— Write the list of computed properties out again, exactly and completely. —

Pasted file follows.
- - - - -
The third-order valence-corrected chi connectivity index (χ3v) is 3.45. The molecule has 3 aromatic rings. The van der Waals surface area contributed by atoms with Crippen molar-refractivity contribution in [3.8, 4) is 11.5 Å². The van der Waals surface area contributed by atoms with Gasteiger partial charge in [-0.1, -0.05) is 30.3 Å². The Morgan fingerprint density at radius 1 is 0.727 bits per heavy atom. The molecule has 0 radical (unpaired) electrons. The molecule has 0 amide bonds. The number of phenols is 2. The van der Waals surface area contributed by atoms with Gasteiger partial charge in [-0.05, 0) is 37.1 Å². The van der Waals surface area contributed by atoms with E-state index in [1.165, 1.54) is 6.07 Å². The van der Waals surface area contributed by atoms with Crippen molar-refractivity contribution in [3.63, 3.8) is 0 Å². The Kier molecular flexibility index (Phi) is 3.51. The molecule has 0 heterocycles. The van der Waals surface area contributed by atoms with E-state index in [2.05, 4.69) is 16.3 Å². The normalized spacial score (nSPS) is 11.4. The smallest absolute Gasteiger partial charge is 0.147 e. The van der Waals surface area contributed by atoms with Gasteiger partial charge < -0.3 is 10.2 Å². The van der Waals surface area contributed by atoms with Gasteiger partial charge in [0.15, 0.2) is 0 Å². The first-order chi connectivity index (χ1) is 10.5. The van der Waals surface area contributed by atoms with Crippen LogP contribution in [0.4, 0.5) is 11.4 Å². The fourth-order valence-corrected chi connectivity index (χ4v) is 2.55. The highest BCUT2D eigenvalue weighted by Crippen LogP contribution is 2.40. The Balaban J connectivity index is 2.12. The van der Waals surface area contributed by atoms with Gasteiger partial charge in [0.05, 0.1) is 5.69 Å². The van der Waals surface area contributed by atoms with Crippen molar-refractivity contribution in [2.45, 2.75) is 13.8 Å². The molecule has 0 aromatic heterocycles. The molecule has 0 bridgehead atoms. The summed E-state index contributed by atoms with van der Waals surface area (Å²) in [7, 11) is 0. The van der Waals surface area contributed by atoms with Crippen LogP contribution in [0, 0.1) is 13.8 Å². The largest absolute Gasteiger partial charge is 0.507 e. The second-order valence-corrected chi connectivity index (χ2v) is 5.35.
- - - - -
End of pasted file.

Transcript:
The third-order valence-corrected chi connectivity index (χ3v) is 3.45. The molecule has 3 aromatic rings. The van der Waals surface area contributed by atoms with Crippen molar-refractivity contribution in [3.8, 4) is 11.5 Å². The van der Waals surface area contributed by atoms with Gasteiger partial charge in [-0.1, -0.05) is 30.3 Å². The Morgan fingerprint density at radius 1 is 0.727 bits per heavy atom. The molecule has 0 radical (unpaired) electrons. The molecule has 0 amide bonds. The number of phenols is 2. The van der Waals surface area contributed by atoms with Gasteiger partial charge in [-0.05, 0) is 37.1 Å². The van der Waals surface area contributed by atoms with E-state index in [1.165, 1.54) is 6.07 Å². The van der Waals surface area contributed by atoms with Crippen molar-refractivity contribution in [3.63, 3.8) is 0 Å². The Kier molecular flexibility index (Phi) is 3.51. The molecule has 0 heterocycles. The van der Waals surface area contributed by atoms with E-state index in [2.05, 4.69) is 16.3 Å². The normalized spacial score (nSPS) is 11.4. The smallest absolute Gasteiger partial charge is 0.147 e. The van der Waals surface area contributed by atoms with Gasteiger partial charge < -0.3 is 10.2 Å². The van der Waals surface area contributed by atoms with Gasteiger partial charge in [0.15, 0.2) is 0 Å². The first-order chi connectivity index (χ1) is 10.5. The van der Waals surface area contributed by atoms with Crippen LogP contribution in [0.4, 0.5) is 11.4 Å². The fourth-order valence-corrected chi connectivity index (χ4v) is 2.55. The highest BCUT2D eigenvalue weighted by Crippen LogP contribution is 2.40. The Balaban J connectivity index is 2.12. The van der Waals surface area contributed by atoms with Gasteiger partial charge in [0.05, 0.1) is 5.69 Å². The van der Waals surface area contributed by atoms with Crippen molar-refractivity contribution in [2.45, 2.75) is 13.8 Å². The molecule has 0 aromatic heterocycles. The molecule has 0 bridgehead atoms. The summed E-state index contributed by atoms with van der Waals surface area (Å²) in [7, 11) is 0. The van der Waals surface area contributed by atoms with Crippen LogP contribution in [0, 0.1) is 13.8 Å². The largest absolute Gasteiger partial charge is 0.507 e. The second-order valence-corrected chi connectivity index (χ2v) is 5.35.